The old Wall St. adage runs that ‘stocks are not bought, they are sold’, but the idea here is that they are sold to eager acquirers and that the act of selling does not therefore depress the price too much. The same cannot be said of what we have experienced these past six weeks or so.
If the damage in the major indices—measured from the early December highs—has so far been limited to a ‘corrective’ 10%, others—whether geographically more far-flung or more sector-specific—have not been so fortunate.
Within that latter group, any number of coalmine canaries have been teetering on their perches. At the solid end of economic activity, Manpower is off 20% despite an ostensibly robust job market in its home territory. Fedex has been down as much as 30% from 2015’s highs while Maersk (in USD) has halved.
At the frothier end, the quintessential boom-bust stocks have been chirruping frantically, too. Sotheby’s has shed 55% to hit a six-year low and to return to a price first seen in the boom of all luxury booms back in the ‘Rising Sun’ late-80s. Swatch (again in USD) has endured a slump of a similar magnitude as President Xi’s anti-corruption boys round-up anyone seen wearing too blingy a wristwatch. The swaggering sellers of souped-up Beetles, Porsche, are not far behind that mark. Burberry, likewise, has been more about checks than tartans of late, dropping 40%+ from recent highs. And if global property king, Jones LaSalle, has only shed 20% so far, the drop has nevertheless threatened to do some serious damage to its previously stellar chart patterns.
Given that many of those at the conspicuous consumption have made their dough peddling fripperies to the nouveaux riches of China or the usual-suspect oligarchs of the oil and mining patch, their current weakness is only to be expected. But one key distinction nevertheless remains to be made in relation to the ongoing fall in foreign reserves of the supposed ‘savings glut’ nations.
If the drop is being driven by the urge to reduce one’s foreign currency liabilities, the act will initially reduce credit both at home—where, however, the central bank is fully able to offset the decline in the all-important high-powered money—and abroad, but this latter only on the assumption that the original offshore bank lender does not replace its now expiring asset with the securities being sold by the central bank (perhaps in indirect form as a repo extended to their actual non-bank buyer, or as a knock-on if their purchase by a third party displaces some other holding of his). Hence, this will potentially—but not inevitably—act to contract ’liquidity’ abroad, especially in securities markets. Money rarely ‘moves to the sidelines’, remember: the bulk of it is extinguished along with the position it was originally called into being to finance.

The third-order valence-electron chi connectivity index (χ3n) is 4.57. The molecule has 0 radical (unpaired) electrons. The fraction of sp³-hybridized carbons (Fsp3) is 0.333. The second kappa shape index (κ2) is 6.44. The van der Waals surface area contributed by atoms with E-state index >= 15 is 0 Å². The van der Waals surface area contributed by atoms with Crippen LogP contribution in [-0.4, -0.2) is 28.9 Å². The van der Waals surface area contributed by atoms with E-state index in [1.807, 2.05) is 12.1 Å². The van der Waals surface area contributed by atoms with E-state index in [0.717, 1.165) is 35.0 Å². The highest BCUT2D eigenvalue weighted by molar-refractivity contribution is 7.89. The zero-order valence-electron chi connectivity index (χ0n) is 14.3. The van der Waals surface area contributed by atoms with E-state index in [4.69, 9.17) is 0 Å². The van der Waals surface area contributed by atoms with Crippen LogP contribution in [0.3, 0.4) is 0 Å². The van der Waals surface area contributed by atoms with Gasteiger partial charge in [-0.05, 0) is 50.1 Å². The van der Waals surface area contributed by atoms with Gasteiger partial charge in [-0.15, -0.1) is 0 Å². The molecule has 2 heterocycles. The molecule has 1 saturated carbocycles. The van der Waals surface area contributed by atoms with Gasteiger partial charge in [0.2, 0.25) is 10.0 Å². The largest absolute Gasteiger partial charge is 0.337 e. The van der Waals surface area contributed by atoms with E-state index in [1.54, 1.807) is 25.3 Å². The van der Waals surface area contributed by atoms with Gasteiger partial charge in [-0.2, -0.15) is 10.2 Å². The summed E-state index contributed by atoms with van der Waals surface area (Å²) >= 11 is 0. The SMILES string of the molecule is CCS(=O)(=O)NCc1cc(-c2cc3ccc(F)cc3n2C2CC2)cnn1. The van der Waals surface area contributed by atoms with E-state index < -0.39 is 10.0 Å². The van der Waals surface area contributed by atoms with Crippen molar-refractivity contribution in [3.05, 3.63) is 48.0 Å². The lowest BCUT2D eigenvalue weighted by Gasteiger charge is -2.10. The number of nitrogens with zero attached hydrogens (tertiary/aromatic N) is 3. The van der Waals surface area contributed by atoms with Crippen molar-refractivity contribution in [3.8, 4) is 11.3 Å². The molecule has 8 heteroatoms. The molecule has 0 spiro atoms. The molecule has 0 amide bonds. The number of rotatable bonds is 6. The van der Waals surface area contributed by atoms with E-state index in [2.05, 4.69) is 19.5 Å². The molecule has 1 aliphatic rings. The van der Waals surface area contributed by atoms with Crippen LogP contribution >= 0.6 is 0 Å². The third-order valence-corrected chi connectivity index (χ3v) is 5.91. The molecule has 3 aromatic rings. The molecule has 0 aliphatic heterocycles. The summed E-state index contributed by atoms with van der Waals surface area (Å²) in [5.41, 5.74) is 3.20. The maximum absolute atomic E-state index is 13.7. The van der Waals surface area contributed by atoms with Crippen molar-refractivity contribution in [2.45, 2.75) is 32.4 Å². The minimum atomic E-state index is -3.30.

Conversely, if the efflux is based on domestics trying to acquire assets abroad, effectively all that occurs is that the CB ‘privatises’ some of its reserve holdings. In this case, both net and gross external positions will be unchanged in magnitude, if in less easily mobilized form should the superstructure later crack and assistance be required. Similarly, the desire for foreign investments will be undiminished in aggregate if perhaps altered (along with spreads or relative values) in composition. Here, too, the CB can mitigate local effects but only at the risk of replenishing the well which others are more than happy to help empty.
Markets will feel a world of difference between the two cases so we must be alert to which of them is taking place.
THE ABOVE IS AN EXTRACT FROM WORK WHICH APPEARS AS THE THE FULL IN-DEPTH MONTHLY, ‘MONEY, MACRO & MARKETS‘, AS OFFERED ALONGSIDE THE SEMI-MONTHLY ‘MIDWEEK MACRO MUSINGS‘,AND PUBLISHED BY HINDESIGHT LETTERS.
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